Creating the Skeleton Project Directory

First, create the structure of your skeleton directory with these commands:

$ mkdir projects
$ cd projects/
$ mkdir skeleton
$ cd skeleton
$ mkdir bin NAME tests docs

I use a directory named projects to store all the various things I’m working on. Inside that directory I have my skeleton directory that I put the basis of my projects into. The directory NAME will be renamed to whatever you are calling your project’s main module when you use the skeleton.

Next, we need to set up some initial files. Here’s how you do that on Linux/macOS:

$ touch NAME/__init__.py
$ touch tests/__init__.py

Here’s the same thing on Windows PowerShell:

$ new–item –type file NAME/__init__.py
$ new–item –type file tests/__init__.py

That creates an empty Python module directory we can put our code in. Then we need to create a setup.py file we can use to install our project later if we want:


 1    try:
 2        from setuptools import setup
 3    except ImportError:
 4        from distutils.core import setup
 6    config = {
 7        'description': 'My Project',
 8        'author': 'My Name',
 9        'url': 'URL to get it at.',
10        'download_url': 'Where to download it.',
11        'author_email': 'My email.',
12        'version': '0.1',
13        'install_requires': ['nose'],
14        'packages': ['NAME'],
15        'scripts': [],
16        'name': 'projectname'
17    }
19    setup(**config)

Edit this file so that it has your contact information and is ready to go for when you copy it.

Finally, you will want a simple skeleton file for tests named tests/NAME_tests.py:


 1    from nose.tools import *
 2    import NAME
 4    def setup():
 5        print("SETUP!")
 7    def teardown():
 8        print("TEAR DOWN!")
10    def test_basic():
11        print("I RAN!")

Final Directory Structure

When you are done setting all of this up, your directory should look like mine here:


And from now on, you should run your commands from this directory. If you can’t, do ls -R and if you don’t see this same structure, then you are in the wrong place. For example, people commonly go into the tests/ directory to try to run files there, which won’t work. To run your application’s tests, you would need to be above tests/ and this location I have above. So, if you try this:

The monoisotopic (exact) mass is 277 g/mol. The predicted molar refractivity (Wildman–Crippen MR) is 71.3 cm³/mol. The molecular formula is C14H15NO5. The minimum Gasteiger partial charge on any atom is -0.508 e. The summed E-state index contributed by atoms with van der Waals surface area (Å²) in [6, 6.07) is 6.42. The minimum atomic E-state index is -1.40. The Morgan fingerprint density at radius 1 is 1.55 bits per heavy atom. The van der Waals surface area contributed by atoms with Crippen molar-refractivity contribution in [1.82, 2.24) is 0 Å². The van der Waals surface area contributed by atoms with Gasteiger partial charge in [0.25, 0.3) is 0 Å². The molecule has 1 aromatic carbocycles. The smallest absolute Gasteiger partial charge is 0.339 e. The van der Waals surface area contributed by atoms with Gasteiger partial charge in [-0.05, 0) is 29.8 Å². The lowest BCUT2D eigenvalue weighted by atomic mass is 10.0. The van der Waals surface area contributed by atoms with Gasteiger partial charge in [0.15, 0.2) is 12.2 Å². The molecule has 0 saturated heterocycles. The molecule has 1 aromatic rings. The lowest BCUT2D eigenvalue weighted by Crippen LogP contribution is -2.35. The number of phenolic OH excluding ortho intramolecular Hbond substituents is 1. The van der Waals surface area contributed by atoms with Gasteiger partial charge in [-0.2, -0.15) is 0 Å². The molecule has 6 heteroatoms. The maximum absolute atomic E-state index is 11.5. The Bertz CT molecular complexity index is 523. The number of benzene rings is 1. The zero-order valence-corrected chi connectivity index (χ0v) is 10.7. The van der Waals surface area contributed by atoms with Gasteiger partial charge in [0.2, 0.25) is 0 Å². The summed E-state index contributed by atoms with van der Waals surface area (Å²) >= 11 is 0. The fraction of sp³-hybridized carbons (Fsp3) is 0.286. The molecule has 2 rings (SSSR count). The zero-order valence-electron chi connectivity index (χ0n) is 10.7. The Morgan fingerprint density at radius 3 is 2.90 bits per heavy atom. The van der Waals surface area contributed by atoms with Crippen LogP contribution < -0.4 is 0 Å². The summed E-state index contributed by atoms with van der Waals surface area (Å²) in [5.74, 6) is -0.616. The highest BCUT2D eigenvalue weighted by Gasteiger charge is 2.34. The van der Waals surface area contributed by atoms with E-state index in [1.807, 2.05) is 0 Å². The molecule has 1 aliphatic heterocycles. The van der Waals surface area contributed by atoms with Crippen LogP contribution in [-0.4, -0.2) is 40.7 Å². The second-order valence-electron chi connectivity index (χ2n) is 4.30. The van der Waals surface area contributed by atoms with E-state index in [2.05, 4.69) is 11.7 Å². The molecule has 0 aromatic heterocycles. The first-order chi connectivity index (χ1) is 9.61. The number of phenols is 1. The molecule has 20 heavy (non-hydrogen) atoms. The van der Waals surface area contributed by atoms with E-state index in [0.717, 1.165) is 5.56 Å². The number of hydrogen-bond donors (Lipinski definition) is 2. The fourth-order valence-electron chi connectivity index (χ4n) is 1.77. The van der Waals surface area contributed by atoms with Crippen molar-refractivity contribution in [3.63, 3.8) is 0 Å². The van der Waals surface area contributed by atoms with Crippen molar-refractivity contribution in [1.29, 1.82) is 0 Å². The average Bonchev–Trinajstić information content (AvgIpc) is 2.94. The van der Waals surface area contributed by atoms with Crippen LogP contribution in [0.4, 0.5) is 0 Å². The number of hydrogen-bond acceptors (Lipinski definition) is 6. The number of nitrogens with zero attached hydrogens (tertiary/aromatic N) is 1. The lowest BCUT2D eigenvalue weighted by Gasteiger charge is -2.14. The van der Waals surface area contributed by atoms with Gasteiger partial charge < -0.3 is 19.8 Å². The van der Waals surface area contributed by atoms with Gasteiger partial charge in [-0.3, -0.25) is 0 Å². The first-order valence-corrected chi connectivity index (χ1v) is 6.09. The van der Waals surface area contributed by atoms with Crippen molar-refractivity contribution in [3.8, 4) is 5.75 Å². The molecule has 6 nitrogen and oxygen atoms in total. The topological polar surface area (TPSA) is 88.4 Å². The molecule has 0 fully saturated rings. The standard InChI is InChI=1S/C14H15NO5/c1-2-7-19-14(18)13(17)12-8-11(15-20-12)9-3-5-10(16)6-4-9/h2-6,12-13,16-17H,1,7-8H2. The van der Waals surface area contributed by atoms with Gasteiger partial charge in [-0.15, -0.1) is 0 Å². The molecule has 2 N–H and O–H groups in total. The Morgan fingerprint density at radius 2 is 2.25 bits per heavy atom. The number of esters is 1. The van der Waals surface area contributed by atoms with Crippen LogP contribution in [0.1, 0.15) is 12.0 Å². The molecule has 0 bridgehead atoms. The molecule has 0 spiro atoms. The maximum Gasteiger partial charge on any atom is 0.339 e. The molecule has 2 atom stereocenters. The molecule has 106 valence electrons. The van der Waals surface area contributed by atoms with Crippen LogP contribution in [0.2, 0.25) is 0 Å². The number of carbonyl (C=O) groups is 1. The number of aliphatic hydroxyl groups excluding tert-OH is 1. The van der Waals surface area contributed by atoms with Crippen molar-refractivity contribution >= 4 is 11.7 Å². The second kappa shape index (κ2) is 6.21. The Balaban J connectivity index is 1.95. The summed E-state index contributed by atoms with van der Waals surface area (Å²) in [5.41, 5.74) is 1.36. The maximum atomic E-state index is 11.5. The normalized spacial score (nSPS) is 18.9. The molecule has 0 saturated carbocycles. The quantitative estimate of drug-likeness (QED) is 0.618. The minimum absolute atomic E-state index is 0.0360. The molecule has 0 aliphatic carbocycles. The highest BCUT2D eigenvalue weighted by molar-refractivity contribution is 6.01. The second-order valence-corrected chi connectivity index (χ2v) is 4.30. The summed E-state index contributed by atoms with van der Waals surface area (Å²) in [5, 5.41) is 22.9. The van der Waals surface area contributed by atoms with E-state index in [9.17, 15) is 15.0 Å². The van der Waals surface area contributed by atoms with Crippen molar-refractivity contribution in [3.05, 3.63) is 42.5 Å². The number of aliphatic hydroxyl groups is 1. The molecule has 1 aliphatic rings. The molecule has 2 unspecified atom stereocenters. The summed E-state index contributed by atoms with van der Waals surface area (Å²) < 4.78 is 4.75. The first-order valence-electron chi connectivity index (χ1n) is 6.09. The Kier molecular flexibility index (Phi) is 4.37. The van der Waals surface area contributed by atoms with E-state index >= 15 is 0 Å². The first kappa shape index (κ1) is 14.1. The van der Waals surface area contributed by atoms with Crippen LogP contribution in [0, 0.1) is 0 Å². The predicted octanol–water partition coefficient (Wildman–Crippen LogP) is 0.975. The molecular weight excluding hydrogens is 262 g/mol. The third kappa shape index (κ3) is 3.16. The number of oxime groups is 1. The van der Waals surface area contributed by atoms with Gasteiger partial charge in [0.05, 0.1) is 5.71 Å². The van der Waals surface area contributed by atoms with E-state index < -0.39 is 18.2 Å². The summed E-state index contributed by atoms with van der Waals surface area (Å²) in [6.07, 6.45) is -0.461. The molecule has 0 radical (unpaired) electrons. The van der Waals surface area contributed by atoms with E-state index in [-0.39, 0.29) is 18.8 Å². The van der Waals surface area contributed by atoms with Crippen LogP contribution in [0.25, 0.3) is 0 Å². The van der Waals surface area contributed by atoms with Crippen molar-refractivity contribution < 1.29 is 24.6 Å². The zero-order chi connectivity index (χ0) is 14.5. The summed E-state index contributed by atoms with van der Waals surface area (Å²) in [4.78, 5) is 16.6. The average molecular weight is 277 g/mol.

$ cd tests/   # WRONG! WRONG! WRONG!
$ nosetests

Ran 0 tests in 0.000s


That is wrong! You have to be above tests/, so assuming you made this mistake, you would fix it by doing this:

$ cd ..   # get out of tests/
$ ls      # CORRECT! you are now in the right spot
NAME                bin             docs            setup.py       tests
$ nosetests
Ran 1 test in 0.004s

Remember this because people make this mistake quite frequently.


At the time of publication I learned that the nose project has been abandoned and might not work well. If you have strange syntax errors when you run nosetests, then look at the error output. If it references “python2.7” in the output, then chances are nosetests is trying to run the 2.7 version of Python on your computer. The solution is to run nose using python3.6 -m "nose" on Linux or macOS. On Windows you may not have this problem, but using python -m "nose" will solve it if you do.

Testing Your Setup

After you get all that installed you should be able to do this:

$ nosetests
Ran 1 test in 0.007s


I’ll explain what this nosetests thing is doing in the next exercise, but for now if you do not see that, you probably got something wrong. Make sure you put __init__.py files in your NAME and tests directories, and make sure you got tests/NAME_tests.py right.

Using the Skeleton

You are now done with most of your yak shaving. Whenever you want to start a new project, just do this:

1. Make a copy of your skeleton directory. Name it after your new project.

2. Rename (move) the NAME directory to be the name of your project or whatever you want to call your root module.

3. Edit your setup.py to have all the information for your project.

4. Rename tests/NAME_tests.py to also have your module name.

5. Double check it’s all working by using nosetests again.

6. Start coding.

Required Quiz

This exercise doesn’t have Study Drills; instead, here’s quiz you should complete:

1. Read about how to use all of the things you installed.

2. Read about the setup.py file and all it has to offer. Warning: It is not a very well-written piece of software, so it will be very strange to use.

3. Make a project and start putting code into the module, then get the module working.

4. Put a script in the bin directory that you can run. Read about how you can make a Python script that’s runnable for your system.

5. Mention the bin script you created in your setup.py so that it gets installed.

6. Use your setup.py to install your own module and make sure it works, then use pip to uninstall it.

Common Student Questions

Do these instructions work on Windows? They should, but depending on the version of Windows you may need to struggle with the setup a bit to get it working. Just keep researching and trying it until you get it, or see if you can ask a more experienced Python+Windows friend to help out.

What do I put in the config dictionary in my setup.py? Make sure you read the documentation for distutils at http://docs.python.org/distutils/setupscript.html.

I can’t seem to load the NAME module and just get an ImportError. Make sure that you made the NAME/__init__.py file. If you’re on Windows, make sure you didn’t accidentally name it NAME/__init__.py.txt, which happens by default with some editors.

Why do we need a bin/ folder at all? This is just a standard place to put scripts that are run on the command line, not a place to put modules.

My nosetests run only shows one test being run. Is that right? Yes, that’s what my output shows, too.